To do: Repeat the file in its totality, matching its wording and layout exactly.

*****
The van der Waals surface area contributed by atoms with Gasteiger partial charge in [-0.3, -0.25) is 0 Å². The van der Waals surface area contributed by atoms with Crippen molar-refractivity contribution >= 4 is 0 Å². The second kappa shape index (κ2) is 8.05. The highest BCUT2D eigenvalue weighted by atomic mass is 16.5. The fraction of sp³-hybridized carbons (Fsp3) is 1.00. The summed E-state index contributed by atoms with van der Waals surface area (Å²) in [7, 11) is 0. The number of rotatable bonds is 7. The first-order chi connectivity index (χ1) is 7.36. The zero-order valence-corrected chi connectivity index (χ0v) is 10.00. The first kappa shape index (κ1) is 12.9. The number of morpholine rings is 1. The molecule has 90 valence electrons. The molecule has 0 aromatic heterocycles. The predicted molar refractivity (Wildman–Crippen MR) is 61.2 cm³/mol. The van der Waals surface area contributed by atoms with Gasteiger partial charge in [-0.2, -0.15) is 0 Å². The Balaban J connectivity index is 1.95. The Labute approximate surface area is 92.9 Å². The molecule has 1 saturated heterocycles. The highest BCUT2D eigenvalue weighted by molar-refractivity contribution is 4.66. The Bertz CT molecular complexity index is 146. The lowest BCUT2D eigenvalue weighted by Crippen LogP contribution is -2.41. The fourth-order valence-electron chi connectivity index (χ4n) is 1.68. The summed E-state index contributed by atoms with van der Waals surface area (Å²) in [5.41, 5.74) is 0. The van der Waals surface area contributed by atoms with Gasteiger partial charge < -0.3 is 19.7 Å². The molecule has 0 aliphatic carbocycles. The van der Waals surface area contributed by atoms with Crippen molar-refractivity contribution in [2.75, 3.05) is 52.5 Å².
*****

The van der Waals surface area contributed by atoms with Gasteiger partial charge in [-0.3, -0.25) is 0 Å². The van der Waals surface area contributed by atoms with Crippen molar-refractivity contribution >= 4 is 0 Å². The second kappa shape index (κ2) is 8.05. The highest BCUT2D eigenvalue weighted by atomic mass is 16.5. The fraction of sp³-hybridized carbons (Fsp3) is 1.00. The summed E-state index contributed by atoms with van der Waals surface area (Å²) in [7, 11) is 0. The number of rotatable bonds is 7. The first-order chi connectivity index (χ1) is 7.36. The zero-order valence-corrected chi connectivity index (χ0v) is 10.00. The first kappa shape index (κ1) is 12.9. The number of morpholine rings is 1. The molecule has 90 valence electrons. The molecule has 0 aromatic heterocycles. The predicted molar refractivity (Wildman–Crippen MR) is 61.2 cm³/mol. The van der Waals surface area contributed by atoms with Gasteiger partial charge in [-0.2, -0.15) is 0 Å². The Balaban J connectivity index is 1.95. The Labute approximate surface area is 92.9 Å². The molecule has 1 saturated heterocycles. The highest BCUT2D eigenvalue weighted by molar-refractivity contribution is 4.66. The Bertz CT molecular complexity index is 146. The lowest BCUT2D eigenvalue weighted by Crippen LogP contribution is -2.41. The fourth-order valence-electron chi connectivity index (χ4n) is 1.68. The summed E-state index contributed by atoms with van der Waals surface area (Å²) in [5.41, 5.74) is 0. The van der Waals surface area contributed by atoms with Gasteiger partial charge < -0.3 is 19.7 Å². The molecule has 0 aliphatic carbocycles. The van der Waals surface area contributed by atoms with Crippen molar-refractivity contribution in [2.75, 3.05) is 52.5 Å².